How To Create A Morning Routine That’s Right For You

What’s all the Fuss About Morning Routines?

We’ve read the books, and we’ve heard the news: the most successful people are the ones that start their day early and with a morning routine. The problem is that the average human hasn’t had the same life experiences nor the same circumstances as those early risers like Elon Musk, Twyla Tharp, or Mark Zuckerberg. We may be unable to replicate their morning routines because we neither share their career path, nor their resources, nor their schedules. We are all different, which is why our morning routines should identify with our unique personalities, habits, and life goals.

The list below addresses the fuss about morning routines, why they are relevant, and how you can benefit from creating one that’s right for you. Rather than telling you which morning routine is the best, this list offers you tips on how to create your own morning routine, how to stick to it and how you can evolve with it.

Go big or go home doesn’t apply here

Don’t over commit yourself. There’s no need to promise yourself a new routine that consists of a 1-hour workout after a paleo breakfast and before meditation. Take things little by little and start by creating a morning routine for yourself that you perceive as equally achievable and manageable. This may mean setting your alarm at 7:00 to go for a 30-minute jog, journaling for 15 minutes or even making time for yourself to have a healthy breakfast. When resistance is high, so too is the likelihood of giving up. Build your momentum by starting small so that you can continue to dream big.

66 Days to Make a Habit

The self-help saying that it takes 25 days to make a habit may be a myth, but that doesn’t mean you won’t reap results after putting in the time and effort. According to a study published in the European Journal of Social Psychology, it takes at minimum 2-months  (66 days to be exact) to form a habit. This number may not be exact, but the good news is it isn’t an all or nothing process. Failing to perform the desired behavior every once in a while shouldn’t throw all of your progress off.  Rather than being hard on yourself for failing every now and again, give yourself the opportunity to strategize when times get tough so as to avoid future mistakes. When you comprehend that routines are processes, not singular events, you will incrementally form a habit.

Free up your morning   

Avoid time consuming and brain irking decision making tasks in the morning. This may mean picking your outfit out the night before or jotting down your to-do list before bed. Make your morning count by taking on tasks that are meaningful to you. Though we can’t replicate the morning routines of the rich and famous, we can most certainly adjust theirs to fit ours. CEO of American Express, Kenneth Chenault, for example, ends his workday writing down three things he wants to accomplish the next day. Chenault evidently frees up his morning by setting goals for the following day, and so can you.

Disengage at night

Making efforts the night prior will benefit your morning routine because you will have improved sleep to give you the energy to kick-start your day. This means turning off social media and your television before bed. I know the feeling- watching a little show before bed puts you to sleep, and yet while it may feel relaxing, doing so affects the quality of your rest. The light, sound, and irregular sleep cycle cause sleep disruptions that you may not even be conscious of, so tonight, try disengaging before bed.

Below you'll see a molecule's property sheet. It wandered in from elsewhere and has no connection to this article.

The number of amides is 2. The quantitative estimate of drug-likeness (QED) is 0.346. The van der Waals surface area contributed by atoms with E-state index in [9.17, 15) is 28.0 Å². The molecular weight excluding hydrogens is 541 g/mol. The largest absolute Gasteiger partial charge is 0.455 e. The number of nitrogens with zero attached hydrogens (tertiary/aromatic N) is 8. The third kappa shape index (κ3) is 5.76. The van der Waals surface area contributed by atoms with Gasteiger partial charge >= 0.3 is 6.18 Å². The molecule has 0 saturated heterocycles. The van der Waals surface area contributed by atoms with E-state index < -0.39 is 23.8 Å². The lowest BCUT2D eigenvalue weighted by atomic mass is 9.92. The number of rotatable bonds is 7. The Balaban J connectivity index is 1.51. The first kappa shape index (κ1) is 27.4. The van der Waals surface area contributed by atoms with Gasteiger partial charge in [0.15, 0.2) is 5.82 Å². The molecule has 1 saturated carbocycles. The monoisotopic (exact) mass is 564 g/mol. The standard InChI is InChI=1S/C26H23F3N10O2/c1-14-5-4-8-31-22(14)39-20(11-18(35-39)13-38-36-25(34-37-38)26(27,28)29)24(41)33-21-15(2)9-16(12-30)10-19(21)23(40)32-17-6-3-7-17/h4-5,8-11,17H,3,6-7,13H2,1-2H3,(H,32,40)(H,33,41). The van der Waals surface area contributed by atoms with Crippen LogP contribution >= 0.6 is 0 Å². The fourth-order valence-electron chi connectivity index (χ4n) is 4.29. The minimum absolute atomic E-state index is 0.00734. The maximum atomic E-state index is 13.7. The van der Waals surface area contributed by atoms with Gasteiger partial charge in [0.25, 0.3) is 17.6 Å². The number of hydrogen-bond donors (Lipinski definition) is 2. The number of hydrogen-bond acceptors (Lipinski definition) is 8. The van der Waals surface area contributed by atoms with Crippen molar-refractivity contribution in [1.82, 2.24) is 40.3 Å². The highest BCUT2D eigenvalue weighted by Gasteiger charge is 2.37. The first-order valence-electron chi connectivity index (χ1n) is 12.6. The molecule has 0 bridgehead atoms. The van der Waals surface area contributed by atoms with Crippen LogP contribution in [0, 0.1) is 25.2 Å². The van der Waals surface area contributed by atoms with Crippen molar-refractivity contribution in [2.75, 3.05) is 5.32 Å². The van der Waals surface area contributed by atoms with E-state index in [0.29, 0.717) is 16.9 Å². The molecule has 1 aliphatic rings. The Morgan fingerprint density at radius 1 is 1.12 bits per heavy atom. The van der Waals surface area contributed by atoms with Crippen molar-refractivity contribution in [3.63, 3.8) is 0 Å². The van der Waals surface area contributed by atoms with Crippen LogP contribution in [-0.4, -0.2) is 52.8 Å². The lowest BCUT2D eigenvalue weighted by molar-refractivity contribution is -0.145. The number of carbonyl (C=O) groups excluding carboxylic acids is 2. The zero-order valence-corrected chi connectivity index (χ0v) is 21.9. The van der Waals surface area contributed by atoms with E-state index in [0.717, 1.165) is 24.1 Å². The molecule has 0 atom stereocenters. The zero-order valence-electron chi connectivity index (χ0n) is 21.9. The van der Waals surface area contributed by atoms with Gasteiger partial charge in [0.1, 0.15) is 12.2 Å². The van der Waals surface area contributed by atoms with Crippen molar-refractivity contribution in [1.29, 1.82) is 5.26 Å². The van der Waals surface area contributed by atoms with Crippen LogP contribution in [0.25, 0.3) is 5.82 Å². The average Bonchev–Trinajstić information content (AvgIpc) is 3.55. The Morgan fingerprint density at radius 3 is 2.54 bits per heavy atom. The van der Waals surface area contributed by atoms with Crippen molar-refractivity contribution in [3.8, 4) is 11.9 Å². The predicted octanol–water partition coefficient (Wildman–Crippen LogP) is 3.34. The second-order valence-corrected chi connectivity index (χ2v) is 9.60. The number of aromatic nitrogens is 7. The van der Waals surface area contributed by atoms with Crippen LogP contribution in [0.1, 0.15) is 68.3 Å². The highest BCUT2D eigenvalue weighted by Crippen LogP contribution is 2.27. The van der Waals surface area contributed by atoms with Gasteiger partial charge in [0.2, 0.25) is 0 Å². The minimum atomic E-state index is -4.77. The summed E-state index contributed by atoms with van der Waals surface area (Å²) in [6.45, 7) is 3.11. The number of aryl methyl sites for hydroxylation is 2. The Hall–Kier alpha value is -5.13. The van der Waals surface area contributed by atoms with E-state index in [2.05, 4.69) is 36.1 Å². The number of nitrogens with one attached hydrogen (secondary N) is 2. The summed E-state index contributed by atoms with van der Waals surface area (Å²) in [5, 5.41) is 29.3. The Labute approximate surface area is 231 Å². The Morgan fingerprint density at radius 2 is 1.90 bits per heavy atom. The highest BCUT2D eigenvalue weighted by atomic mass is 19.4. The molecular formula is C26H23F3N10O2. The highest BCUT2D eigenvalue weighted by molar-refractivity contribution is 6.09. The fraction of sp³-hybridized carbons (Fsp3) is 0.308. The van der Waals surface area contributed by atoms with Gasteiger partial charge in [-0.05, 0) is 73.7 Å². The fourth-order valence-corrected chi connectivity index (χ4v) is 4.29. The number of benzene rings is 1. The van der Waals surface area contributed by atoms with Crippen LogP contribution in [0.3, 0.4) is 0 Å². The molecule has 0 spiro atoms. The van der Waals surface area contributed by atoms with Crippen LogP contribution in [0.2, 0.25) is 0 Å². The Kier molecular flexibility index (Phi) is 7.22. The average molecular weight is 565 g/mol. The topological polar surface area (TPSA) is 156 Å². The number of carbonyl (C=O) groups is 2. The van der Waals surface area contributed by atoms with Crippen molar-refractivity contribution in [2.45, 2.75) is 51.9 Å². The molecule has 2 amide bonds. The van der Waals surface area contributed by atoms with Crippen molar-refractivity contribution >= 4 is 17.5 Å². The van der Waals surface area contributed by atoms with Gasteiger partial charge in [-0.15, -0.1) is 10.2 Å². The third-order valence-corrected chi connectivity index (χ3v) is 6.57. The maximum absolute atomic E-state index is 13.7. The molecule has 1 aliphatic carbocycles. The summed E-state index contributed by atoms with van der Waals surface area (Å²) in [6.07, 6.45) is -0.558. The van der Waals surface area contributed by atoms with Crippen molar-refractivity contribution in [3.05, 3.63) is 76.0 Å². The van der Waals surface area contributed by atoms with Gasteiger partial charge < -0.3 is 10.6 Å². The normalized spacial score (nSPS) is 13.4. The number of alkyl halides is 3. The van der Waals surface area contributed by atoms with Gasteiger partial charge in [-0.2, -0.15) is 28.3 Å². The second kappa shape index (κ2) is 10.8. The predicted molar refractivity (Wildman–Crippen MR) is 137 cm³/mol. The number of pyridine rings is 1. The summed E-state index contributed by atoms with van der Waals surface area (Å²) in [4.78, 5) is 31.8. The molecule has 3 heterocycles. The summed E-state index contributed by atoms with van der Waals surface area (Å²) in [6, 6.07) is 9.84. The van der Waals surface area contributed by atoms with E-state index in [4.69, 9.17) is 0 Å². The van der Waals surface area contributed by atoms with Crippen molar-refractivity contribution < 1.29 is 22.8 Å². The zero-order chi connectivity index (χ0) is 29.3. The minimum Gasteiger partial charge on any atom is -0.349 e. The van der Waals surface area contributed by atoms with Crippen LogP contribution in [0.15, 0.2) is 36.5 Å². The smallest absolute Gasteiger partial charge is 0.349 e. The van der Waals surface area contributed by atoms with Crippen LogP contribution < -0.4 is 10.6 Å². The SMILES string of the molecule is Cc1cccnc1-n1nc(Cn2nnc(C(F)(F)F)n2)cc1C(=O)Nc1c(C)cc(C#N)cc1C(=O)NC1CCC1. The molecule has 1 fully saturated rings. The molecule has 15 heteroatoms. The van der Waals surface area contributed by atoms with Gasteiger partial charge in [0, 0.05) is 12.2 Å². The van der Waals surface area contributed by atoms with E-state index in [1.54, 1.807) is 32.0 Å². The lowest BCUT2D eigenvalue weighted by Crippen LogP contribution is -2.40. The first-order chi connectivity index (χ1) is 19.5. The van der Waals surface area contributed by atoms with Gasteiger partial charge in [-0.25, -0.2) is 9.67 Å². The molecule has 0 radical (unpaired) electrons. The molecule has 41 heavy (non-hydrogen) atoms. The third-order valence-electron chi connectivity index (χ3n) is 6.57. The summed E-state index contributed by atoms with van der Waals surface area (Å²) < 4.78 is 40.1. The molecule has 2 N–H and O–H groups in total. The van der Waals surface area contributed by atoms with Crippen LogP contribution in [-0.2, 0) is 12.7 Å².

It’s all about setting clear objectives

Once you understand what you want to achieve from your morning routine by setting clear objectives, you will be able to measure and reward your success. By setting objectives as to what exactly you want to get done, you will be more likely to achieve it. Rather than simply stating, “I want to get up earlier to have a fuller and more productive day,” set the objective of setting your alarm daily at 7 AM. Said objective gives you the stimulation and structure to act. If you struggle to set objectives, use the SMART framework. This means establishing specific, measurable, achievable, relevant, and time-framed objectives that you, as an individual, can meet.

What’s important to you?

Brainstorm things that are important to you by making a physical or mental list and associate those values with behaviors to create a customized routine. Let’s imagine health is important to you, but you hate running. Focus on an associated behavior that you could see yourself enjoying or that you have had success with in the past, whether that’s waking up in time to head to a yoga class or waking up to walk up and down your stairs. Enjoyment is key because your routine should ease you into your day, rather than make it dreadful.

Here I am at 8 AM writing this article with a coffee in hand, attesting that it is possible to establish a feasible routine. It’s inevitable that there are days in which your routine will get out of whack, and that’s totally fine because it is a process that needs to be continually learned and adjusted. Customization is key, and it’s working for me. Take this advice and structure a morning routine that fits for you!

Do you have a morning routine? Share below

Photo credits: Unsplash

Cassidy Armbruster

Cassidy is a writer and content marketer living in Madrid, Spain with a degree in International Relations and a Master of Science in Marketing and Digital Media. Cassidy is a travel enthusiast, and she is always up for a game of soccer. You can reach her via LinkedIn.


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